23 of May 2019




Bagel and lox are a classic flavor combination, usually appearing on the plates during the Sunday breakfast or brunches. They are usually in open sandwiches, generously lubricated with cream cheese, lox, thinly sliced red onion and capers. Delicious!

   In fact, this combination can be considered unique. Some add to this a slice of tomato and fresh cucumber. However, in my opinion, these little touches "disturb" the taste of salmon, cover the taste of the onion and capers (!). I like the combination of salmon, onions, capers and some cucumber on brine, but on the side, not on the top of the sandwich. This is a fine culinary fad.

   And anyway ... I like bagels with poppy seeds and those with sesame seeds, raisins, cinnamon, onion or herbs.A hole in bread does not bother me, but sometimes I wonder who invented such a thing and why! 

   We have two stories that are both associated with Poland!

   First of all, the bagels were created in 1683, when a Jewish Viennese baker baked bread in the form of a stirrup (stirrup in German = bugel) for the Polish king Jan III Sobieski. It was to be a tribute to the king for saving Vienna from the Turkish invasion. This story/legend was denied by Mary Balinska's "The Bagel: The Surprising History of a Modest Bread". The situation could have taken place, but bagels were known before 1683, a fact, which was proven by the author of that book.

   And this is the second story:

   Rolls with a hole derive from Jewish traditional bakeries, and this is confirmed by archival documents from 1610, from the Jewish community of Kazimierz, near Krakow (today within the city). Then communities were  obliged to issue free bagels to every woman who gave birth to a child. Shape was meant to symbolize the cycle of human life, and the golden skin color was to bring the child luck.

   Also, Clarissa Hyman mentions the following in her book, "Kitchen Jewish. Recipes and stories from around the world":  Jewish "philosophers of taste" have long been considering the question of which came first, bajgel or keyhole. We are not talking yet about an ordinary piece of nodules with a hole, (...) but a symbol of the icon of the mystery of new life. It is not known exactly where bagels came from, but the word itself comes from the verb boygen - bend, and the associated noun bügel, which means the stirrup. It was considered a rarity because it was baked with an expensive white flour. Bagels were also to bring good luck and the image of the circle of life.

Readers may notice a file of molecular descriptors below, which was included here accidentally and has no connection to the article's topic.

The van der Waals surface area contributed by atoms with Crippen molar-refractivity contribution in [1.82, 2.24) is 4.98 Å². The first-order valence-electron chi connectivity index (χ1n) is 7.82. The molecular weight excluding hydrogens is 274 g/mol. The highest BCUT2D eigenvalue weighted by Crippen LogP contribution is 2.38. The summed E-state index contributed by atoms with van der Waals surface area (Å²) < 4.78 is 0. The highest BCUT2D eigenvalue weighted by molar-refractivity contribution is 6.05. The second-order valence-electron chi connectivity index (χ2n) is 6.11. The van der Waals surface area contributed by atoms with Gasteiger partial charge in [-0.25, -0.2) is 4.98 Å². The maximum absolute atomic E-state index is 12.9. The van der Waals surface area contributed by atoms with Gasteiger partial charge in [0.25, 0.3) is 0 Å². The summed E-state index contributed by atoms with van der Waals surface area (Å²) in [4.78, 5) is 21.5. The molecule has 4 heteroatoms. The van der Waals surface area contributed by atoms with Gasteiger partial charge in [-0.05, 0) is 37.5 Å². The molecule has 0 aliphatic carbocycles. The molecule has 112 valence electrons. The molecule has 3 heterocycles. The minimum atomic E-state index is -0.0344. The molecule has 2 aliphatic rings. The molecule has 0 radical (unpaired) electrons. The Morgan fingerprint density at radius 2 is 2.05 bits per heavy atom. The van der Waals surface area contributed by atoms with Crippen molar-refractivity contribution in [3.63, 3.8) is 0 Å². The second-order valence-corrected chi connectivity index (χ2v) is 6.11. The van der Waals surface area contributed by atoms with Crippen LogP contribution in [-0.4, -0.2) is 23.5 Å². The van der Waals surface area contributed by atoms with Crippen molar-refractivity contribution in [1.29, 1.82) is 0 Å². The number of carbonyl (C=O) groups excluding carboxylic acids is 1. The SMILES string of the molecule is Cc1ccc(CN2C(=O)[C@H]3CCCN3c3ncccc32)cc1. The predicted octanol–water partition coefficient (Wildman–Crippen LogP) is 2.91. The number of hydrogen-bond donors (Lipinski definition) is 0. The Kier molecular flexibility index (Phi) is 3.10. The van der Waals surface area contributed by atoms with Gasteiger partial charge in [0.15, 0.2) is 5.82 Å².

American culinary historians argue that without any doubt the bagels came from Poland.

   In America, they appeared in the late XIX century from Eastern European immigrants. However, the residents of America did not respond until the 1970s, when there was a fashion for ethnic cuisines. Bagels returned to favor in America, especially in Manhattan. To this day, New Yorkers say they have the tastiest bagels.

   In 1927, Polish baker Harry Lender came to New Haven,  Connecticut, and established the first bagel factory in the United States outside of "New York Bagels". Rumor spread quickly, and connecting cultures and mastery of recipes meant that bakeries with bagels were no longer solely owned by Jews. Hot Bagels H & H is run by a Puerto Rico family. The largest manufacturer of flavored bagels, which are baked with 36 different types, it is located in Connecticut, and owners came from Germany.

Today, there are fewer small bakers. Corporations have taken over the world and our culinary experiences.

   Let us do our job, to the delight of family and friends, and feel free to cook at home!

Here’s a guide to smoked and salted salmon